Murals, plays and more at Artwalk Little India
Visitors heading to Little India this weekend can look forward to art performances, workshops and murals as part of an annual public art project.
Now in its sixth edition, Artwalk Little India will be held tomorrow and on Saturday, as well as Jan 17 and 18, as part of Singapore Art Week.
It is meant to bring to life the history and traditions of Little India, as well as the personal stories of the community.
The yearly event is organised by a committee of students from Lasalle College of the Arts and the Singapore Tourism Board, with the support of the Little India Shopkeepers and Heritage Association.
Highlights of the festival, which were shared with the media yesterday, include Nakshatra: The Lunar Mansions, an experiential storytelling session combined with music and folk art painting.
A total of 17 art pieces were showcased last year, and visitors can expect 19 new works in total for this year's festival. There will be four additional murals, including Mayura, a 70m-long mural created by street artist Boon.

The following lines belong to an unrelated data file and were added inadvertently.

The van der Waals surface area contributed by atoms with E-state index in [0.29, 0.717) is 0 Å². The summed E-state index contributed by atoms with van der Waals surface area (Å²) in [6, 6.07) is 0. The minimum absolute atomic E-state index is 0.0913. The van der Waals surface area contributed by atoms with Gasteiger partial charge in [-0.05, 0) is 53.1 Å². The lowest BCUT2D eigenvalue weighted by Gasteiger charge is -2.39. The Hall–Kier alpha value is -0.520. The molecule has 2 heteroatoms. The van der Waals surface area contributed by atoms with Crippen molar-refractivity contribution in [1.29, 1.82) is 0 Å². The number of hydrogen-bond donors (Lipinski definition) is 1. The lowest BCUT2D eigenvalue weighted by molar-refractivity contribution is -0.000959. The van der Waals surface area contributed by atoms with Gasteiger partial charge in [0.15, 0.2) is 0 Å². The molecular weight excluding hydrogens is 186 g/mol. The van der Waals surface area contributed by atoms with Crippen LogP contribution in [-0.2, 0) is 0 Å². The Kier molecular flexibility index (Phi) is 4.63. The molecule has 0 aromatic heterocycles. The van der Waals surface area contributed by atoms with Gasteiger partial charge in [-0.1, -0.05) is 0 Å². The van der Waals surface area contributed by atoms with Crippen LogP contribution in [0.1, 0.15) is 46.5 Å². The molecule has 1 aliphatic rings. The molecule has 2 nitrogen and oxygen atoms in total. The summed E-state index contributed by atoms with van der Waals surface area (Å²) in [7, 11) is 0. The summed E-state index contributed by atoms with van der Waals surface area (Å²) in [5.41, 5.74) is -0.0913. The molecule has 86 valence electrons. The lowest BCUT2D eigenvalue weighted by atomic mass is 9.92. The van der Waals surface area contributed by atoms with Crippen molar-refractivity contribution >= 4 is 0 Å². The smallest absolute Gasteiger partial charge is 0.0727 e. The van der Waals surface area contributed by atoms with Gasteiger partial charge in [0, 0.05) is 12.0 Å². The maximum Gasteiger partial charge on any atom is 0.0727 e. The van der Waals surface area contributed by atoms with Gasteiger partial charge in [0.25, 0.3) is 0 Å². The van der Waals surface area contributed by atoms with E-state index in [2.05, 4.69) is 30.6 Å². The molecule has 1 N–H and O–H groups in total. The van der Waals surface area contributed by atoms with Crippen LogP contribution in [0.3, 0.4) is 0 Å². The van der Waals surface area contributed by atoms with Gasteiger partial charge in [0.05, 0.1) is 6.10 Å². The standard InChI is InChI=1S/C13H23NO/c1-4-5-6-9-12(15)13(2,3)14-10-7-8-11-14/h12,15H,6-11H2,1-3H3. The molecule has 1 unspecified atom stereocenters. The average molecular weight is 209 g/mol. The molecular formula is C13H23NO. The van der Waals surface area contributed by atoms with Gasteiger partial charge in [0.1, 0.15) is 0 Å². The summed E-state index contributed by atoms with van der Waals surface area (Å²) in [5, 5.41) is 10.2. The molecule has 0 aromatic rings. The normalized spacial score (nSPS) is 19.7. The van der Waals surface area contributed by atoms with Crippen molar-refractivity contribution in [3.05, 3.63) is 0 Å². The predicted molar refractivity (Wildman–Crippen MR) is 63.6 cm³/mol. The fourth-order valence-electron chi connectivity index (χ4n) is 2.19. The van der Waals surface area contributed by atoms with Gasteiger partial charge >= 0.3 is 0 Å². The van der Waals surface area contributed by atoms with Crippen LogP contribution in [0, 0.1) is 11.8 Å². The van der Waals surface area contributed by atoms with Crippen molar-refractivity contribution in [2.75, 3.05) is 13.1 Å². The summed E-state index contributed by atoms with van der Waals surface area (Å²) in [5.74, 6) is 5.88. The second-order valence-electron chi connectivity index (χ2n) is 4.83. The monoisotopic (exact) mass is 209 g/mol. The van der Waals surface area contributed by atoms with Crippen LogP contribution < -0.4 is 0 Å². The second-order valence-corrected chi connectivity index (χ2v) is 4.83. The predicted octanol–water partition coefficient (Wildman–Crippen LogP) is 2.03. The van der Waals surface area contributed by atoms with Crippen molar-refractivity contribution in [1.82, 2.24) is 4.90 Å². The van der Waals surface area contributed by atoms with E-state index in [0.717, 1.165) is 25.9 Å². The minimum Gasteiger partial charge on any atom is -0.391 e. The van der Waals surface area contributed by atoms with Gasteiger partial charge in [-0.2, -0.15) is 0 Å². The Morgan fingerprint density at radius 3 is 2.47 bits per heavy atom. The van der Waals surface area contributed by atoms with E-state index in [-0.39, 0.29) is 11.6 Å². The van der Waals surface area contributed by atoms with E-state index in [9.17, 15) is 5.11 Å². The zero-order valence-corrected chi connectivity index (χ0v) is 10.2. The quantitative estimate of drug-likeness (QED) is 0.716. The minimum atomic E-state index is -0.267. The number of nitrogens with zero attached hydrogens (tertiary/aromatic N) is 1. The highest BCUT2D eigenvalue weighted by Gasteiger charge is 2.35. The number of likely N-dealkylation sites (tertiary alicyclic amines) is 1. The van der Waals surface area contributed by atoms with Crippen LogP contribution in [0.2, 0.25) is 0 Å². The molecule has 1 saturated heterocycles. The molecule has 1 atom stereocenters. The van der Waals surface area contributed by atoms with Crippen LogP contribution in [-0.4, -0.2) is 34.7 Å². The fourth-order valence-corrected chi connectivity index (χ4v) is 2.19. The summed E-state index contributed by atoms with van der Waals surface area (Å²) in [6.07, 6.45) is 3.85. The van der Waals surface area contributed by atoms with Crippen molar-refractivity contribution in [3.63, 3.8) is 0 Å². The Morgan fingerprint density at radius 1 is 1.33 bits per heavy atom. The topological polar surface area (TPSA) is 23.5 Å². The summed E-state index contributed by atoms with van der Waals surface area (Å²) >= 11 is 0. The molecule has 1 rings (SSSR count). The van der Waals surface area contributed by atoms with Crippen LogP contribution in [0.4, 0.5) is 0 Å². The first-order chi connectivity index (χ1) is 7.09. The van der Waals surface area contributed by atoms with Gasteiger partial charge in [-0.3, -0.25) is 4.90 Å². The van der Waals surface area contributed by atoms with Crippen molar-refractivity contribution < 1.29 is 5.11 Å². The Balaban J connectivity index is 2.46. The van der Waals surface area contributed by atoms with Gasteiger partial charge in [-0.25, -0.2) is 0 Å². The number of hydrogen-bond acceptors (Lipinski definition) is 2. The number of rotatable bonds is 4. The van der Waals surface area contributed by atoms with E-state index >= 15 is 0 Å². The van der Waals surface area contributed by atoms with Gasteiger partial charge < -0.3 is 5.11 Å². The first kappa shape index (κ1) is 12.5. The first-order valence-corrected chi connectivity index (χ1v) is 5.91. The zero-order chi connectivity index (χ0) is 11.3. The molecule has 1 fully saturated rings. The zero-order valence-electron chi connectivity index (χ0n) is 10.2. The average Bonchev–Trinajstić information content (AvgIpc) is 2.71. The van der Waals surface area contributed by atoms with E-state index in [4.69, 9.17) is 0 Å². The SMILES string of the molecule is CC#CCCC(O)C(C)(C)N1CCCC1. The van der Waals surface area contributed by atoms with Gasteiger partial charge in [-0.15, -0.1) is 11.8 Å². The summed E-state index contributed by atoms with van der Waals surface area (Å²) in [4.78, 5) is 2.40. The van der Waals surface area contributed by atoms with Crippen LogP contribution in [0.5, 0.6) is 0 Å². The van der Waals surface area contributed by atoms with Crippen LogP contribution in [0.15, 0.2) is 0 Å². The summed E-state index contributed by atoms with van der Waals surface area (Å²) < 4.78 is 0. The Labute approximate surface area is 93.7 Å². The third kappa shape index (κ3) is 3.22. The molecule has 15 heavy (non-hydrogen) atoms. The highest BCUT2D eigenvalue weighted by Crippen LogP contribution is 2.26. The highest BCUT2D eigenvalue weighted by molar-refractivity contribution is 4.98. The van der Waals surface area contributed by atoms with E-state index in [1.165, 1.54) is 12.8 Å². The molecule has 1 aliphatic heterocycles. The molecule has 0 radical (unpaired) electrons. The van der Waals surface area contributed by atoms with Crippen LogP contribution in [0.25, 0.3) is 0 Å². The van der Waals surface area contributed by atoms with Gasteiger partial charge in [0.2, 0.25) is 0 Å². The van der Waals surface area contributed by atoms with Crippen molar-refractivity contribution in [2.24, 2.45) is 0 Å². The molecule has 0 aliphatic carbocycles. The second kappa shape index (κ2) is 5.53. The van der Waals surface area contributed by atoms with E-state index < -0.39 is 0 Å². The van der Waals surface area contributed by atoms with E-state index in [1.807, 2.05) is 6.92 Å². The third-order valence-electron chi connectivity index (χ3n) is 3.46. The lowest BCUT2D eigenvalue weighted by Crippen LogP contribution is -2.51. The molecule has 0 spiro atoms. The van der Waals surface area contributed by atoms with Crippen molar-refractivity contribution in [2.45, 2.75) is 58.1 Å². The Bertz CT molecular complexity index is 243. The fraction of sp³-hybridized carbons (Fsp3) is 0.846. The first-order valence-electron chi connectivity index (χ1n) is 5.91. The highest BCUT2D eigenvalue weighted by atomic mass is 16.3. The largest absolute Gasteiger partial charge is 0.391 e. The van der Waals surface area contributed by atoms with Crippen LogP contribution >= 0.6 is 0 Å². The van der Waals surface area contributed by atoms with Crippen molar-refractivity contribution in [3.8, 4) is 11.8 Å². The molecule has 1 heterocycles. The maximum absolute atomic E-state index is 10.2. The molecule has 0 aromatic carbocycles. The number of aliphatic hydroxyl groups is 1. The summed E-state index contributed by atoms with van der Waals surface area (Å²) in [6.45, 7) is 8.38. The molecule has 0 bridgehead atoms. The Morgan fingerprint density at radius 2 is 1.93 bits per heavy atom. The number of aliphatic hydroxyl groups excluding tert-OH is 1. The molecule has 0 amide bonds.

An impromptu dance performance will be held at various traffic junctions in Little India during the next two weekends.
Artwalk Little India has grown in popularity, with 260,000 visitors last year compared with 74,000 during its first edition in 2015.
This year's edition, themed Passage of Time, was conceptualised by the Lasalle artist and senior fellow Milenko Prvacki.
He hopes this project will help enhance visitors' understanding and perception of Little India as a cultural precinct.
Another highlight is Three Courses, a dining experience in two restaurants, Chimichanga and Meatsmith Little India. Diners can enjoy their meal while watching short plays titled Starter, Main Course and Dessert. The menus were curated in collaboration with Artwalk Little India.
The plays were written by Lasalle's creative writing students, who wanted to convey concerns of millennials through the theme of dining.
Said creative writing student Chen Cuifen, 34: "We chose the dining scene as the main setting of our performance as food is a good unifier for Singaporeans.
"There's often rich human drama contained within these mealtime conversations."